Goldstone: "Thus, the Constitutional Convention became simply an extension of the ongoing sectional struggle, a dispute that had begun to fester in the late 1740s, when land consortiums began to lay claim to millions of acres in the West. These partnerships first petitioned the crown, and then, after independence, called on the new government to legitimize old claims or authorize new ones. The fortunes of two very different land companies, each of which called itself the Ohio Company--one slave, one free; one southern aristocrat, one northern presbyter--would be key in determining that victor."

There's no mention of Franklin's Vandalia Company either in "Idea."

Why didn't Joel emphasize the Residency compromise more? Chernow points out in his biography about Hamilton, much more forcefully than Joel did in "Idea", that Hamilton was willing to give up New York City as the nation's capital so that he could garner Southern support for his Assumption plan, whereby the states' debts would be assumed by the federal government.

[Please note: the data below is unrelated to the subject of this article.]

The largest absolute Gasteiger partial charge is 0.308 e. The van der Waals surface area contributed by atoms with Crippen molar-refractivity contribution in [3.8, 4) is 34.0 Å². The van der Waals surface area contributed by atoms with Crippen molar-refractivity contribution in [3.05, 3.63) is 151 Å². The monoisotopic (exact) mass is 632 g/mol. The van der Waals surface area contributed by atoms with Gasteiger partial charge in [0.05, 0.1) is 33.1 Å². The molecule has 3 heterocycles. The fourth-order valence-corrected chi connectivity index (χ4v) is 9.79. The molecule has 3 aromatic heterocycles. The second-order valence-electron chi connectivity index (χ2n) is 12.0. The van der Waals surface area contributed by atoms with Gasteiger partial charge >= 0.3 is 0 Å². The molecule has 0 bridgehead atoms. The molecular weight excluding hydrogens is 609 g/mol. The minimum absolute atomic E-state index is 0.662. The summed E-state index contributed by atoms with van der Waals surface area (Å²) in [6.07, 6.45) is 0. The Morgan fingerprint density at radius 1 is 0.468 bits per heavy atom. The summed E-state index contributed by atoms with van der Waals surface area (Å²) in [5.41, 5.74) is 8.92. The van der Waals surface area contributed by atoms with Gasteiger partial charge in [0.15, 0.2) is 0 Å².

What about the powerful bloc of three Virginians--Washington, Jefferson and Madison--although Washington, as Joel points out, stayed more mum?

No mention of the passage of the Northwest Ordinance?

Posted by: laloomis | January 28, 2009 10:54 AM | Report abuse

Did Federalist surveyor Rufus Putnam name the first settlement in Ohio, Marietta, after Marie Antoinette, to stick it to the Republican/Democrats, or was it simply a nod to the French who had occupied the area?

Did the Swiss surveyor and later Treasury Secretary Gallatin let the surveyor Putnam go in part because he was a Federalist? Or was it that Jared Mansfield was younger and better qualified?